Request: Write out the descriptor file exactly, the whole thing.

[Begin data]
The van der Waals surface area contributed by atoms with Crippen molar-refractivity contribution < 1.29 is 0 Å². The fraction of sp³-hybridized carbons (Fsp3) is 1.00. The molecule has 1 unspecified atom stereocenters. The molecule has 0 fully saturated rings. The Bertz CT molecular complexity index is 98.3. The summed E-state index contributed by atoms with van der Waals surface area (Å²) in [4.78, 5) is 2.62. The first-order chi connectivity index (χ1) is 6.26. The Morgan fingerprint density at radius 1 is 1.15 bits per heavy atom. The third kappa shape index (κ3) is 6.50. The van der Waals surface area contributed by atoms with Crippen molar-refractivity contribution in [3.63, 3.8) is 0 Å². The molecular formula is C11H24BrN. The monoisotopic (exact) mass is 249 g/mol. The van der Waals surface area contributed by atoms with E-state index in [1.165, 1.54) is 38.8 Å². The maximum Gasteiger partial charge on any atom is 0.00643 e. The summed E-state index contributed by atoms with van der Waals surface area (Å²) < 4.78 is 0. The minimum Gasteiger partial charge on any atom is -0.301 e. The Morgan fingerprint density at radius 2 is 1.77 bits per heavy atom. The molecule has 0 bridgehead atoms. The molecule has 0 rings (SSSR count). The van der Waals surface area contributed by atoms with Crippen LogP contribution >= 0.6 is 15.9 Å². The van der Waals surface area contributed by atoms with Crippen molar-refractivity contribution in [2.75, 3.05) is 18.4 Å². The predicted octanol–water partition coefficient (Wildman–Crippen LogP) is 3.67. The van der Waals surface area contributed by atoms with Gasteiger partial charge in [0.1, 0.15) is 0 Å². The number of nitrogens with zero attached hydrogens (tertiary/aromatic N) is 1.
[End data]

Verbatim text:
The van der Waals surface area contributed by atoms with Crippen molar-refractivity contribution < 1.29 is 0 Å². The fraction of sp³-hybridized carbons (Fsp3) is 1.00. The molecule has 1 unspecified atom stereocenters. The molecule has 0 fully saturated rings. The Bertz CT molecular complexity index is 98.3. The summed E-state index contributed by atoms with van der Waals surface area (Å²) in [4.78, 5) is 2.62. The first-order chi connectivity index (χ1) is 6.26. The Morgan fingerprint density at radius 1 is 1.15 bits per heavy atom. The third kappa shape index (κ3) is 6.50. The van der Waals surface area contributed by atoms with Crippen molar-refractivity contribution in [3.63, 3.8) is 0 Å². The molecular formula is C11H24BrN. The monoisotopic (exact) mass is 249 g/mol. The van der Waals surface area contributed by atoms with E-state index in [1.165, 1.54) is 38.8 Å². The maximum Gasteiger partial charge on any atom is 0.00643 e. The summed E-state index contributed by atoms with van der Waals surface area (Å²) < 4.78 is 0. The minimum Gasteiger partial charge on any atom is -0.301 e. The Morgan fingerprint density at radius 2 is 1.77 bits per heavy atom. The molecule has 0 bridgehead atoms. The molecule has 0 rings (SSSR count). The van der Waals surface area contributed by atoms with Crippen LogP contribution >= 0.6 is 15.9 Å². The van der Waals surface area contributed by atoms with Crippen molar-refractivity contribution in [2.75, 3.05) is 18.4 Å². The predicted octanol–water partition coefficient (Wildman–Crippen LogP) is 3.67. The van der Waals surface area contributed by atoms with Gasteiger partial charge in [0.1, 0.15) is 0 Å². The number of nitrogens with zero attached hydrogens (tertiary/aromatic N) is 1.